Unfortunately, there is no way to reliably measure the Google’s super resolution processing time. It looks like the processing is performed in background. When trying to quickly open the image right after its icon appears in the camera app, the preview would still show a progress sign for a fraction of a second, probably implying that the image is still being processed. One can feel that the processing takes roughly one second altogether, but there is no way to verify that number. Almalence SuperSensor processing takes 200-500 ms on the same hardware (SnapDragon 845).

The full images used to make the above comparison examples are available in an archive below. Note: for accurate comparison the images of each scene were taken with the same Pixel 3 smartphone, from the same position under the same lighting. The zoom level might slightly differ between images as there is no way to precisely set the zoom factor in the Pixel 3 camera app. The Pixel 3 camera app, updated to the recent version as of Jan 25, 2018, was set to “HDR+” mode.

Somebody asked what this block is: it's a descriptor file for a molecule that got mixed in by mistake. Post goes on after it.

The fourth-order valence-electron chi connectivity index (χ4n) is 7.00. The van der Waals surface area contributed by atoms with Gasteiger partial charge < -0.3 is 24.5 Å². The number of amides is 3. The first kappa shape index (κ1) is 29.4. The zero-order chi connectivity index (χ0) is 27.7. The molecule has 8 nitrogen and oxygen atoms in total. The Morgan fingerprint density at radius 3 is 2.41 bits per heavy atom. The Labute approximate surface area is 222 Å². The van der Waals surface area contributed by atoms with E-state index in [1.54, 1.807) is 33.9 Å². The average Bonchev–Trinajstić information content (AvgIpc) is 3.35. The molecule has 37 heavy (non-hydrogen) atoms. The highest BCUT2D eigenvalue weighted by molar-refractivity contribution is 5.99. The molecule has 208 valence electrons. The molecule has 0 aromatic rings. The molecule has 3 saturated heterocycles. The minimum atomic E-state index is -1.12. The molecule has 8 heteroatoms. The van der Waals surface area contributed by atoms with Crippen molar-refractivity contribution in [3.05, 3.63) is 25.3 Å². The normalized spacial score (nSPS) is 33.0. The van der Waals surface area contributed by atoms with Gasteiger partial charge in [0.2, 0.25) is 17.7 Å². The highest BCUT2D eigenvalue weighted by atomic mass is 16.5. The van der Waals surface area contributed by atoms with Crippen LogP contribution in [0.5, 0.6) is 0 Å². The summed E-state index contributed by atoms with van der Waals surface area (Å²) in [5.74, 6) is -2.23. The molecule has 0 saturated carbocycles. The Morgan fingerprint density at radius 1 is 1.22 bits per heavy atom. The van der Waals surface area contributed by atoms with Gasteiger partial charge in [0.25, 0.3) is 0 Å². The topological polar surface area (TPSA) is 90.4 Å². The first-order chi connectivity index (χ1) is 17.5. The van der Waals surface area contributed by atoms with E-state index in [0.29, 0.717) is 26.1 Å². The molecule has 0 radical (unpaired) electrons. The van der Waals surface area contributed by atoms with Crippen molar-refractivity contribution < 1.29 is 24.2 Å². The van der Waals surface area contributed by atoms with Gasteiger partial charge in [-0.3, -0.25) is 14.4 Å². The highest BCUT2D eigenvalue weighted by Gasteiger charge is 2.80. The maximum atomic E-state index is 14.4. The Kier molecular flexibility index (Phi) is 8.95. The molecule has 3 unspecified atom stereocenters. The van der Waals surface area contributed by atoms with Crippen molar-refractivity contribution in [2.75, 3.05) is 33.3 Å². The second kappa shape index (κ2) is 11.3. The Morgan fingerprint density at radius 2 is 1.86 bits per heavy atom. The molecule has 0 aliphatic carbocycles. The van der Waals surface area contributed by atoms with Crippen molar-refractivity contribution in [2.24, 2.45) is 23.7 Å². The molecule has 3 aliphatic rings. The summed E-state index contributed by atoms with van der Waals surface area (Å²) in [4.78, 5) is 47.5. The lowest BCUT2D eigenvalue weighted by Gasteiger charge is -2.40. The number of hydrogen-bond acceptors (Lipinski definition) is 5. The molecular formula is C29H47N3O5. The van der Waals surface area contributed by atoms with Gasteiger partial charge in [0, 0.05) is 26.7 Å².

PS Stay tuned, we will soon show a comparison of super resolution zoom at video frame rates!

Google Super Resolution Zoom: Good Start but Long Way to Go

Please read the updated post.

After publishing this original post we were contacted by Google engineers who pointed out that HDR+ Super Res was not always on in the images we took. Of course, it happened unintentionally, there’s just no obvious way to make sure that Super Res kicks in when taking an image.

We have re-taken the test images as suggested by Google and we admit the results are much better now. However Almalence SuperSensor is still superior :).